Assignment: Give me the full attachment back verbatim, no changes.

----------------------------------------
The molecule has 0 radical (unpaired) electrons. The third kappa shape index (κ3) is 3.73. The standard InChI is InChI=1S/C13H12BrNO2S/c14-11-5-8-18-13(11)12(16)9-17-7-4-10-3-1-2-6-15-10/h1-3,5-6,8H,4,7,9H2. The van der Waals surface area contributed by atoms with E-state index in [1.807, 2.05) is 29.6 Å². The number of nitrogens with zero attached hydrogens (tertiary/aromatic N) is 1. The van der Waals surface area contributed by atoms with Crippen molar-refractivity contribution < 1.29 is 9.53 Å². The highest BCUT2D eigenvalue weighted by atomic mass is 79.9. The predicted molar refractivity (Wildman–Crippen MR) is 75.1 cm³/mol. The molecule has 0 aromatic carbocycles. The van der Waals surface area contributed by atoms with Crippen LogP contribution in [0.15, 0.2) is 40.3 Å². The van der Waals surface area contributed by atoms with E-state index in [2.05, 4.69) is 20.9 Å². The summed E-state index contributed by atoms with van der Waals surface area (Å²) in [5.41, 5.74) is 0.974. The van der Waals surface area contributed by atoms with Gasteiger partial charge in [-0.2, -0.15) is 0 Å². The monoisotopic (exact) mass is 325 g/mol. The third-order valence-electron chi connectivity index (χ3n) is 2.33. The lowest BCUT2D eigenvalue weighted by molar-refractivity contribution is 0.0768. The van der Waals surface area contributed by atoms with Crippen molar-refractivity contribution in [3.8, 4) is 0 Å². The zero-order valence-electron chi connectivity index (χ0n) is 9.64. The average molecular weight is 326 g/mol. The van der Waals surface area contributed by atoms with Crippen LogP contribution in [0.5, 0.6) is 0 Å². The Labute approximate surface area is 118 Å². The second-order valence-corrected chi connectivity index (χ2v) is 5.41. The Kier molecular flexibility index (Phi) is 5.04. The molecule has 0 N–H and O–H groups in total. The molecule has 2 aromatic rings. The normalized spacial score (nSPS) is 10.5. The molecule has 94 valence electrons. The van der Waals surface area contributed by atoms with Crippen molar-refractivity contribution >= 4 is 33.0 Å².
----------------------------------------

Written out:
The molecule has 0 radical (unpaired) electrons. The third kappa shape index (κ3) is 3.73. The standard InChI is InChI=1S/C13H12BrNO2S/c14-11-5-8-18-13(11)12(16)9-17-7-4-10-3-1-2-6-15-10/h1-3,5-6,8H,4,7,9H2. The van der Waals surface area contributed by atoms with E-state index in [1.807, 2.05) is 29.6 Å². The number of nitrogens with zero attached hydrogens (tertiary/aromatic N) is 1. The van der Waals surface area contributed by atoms with Crippen molar-refractivity contribution < 1.29 is 9.53 Å². The highest BCUT2D eigenvalue weighted by atomic mass is 79.9. The predicted molar refractivity (Wildman–Crippen MR) is 75.1 cm³/mol. The molecule has 0 aromatic carbocycles. The van der Waals surface area contributed by atoms with Crippen LogP contribution in [0.15, 0.2) is 40.3 Å². The van der Waals surface area contributed by atoms with E-state index in [2.05, 4.69) is 20.9 Å². The summed E-state index contributed by atoms with van der Waals surface area (Å²) in [5.41, 5.74) is 0.974. The van der Waals surface area contributed by atoms with Gasteiger partial charge in [-0.2, -0.15) is 0 Å². The monoisotopic (exact) mass is 325 g/mol. The third-order valence-electron chi connectivity index (χ3n) is 2.33. The lowest BCUT2D eigenvalue weighted by molar-refractivity contribution is 0.0768. The van der Waals surface area contributed by atoms with Crippen molar-refractivity contribution in [3.8, 4) is 0 Å². The zero-order valence-electron chi connectivity index (χ0n) is 9.64. The average molecular weight is 326 g/mol. The van der Waals surface area contributed by atoms with Crippen LogP contribution in [0.5, 0.6) is 0 Å². The Labute approximate surface area is 118 Å². The second-order valence-corrected chi connectivity index (χ2v) is 5.41. The Kier molecular flexibility index (Phi) is 5.04. The molecule has 0 N–H and O–H groups in total. The molecule has 2 aromatic rings. The normalized spacial score (nSPS) is 10.5. The molecule has 94 valence electrons. The van der Waals surface area contributed by atoms with Crippen molar-refractivity contribution >= 4 is 33.0 Å².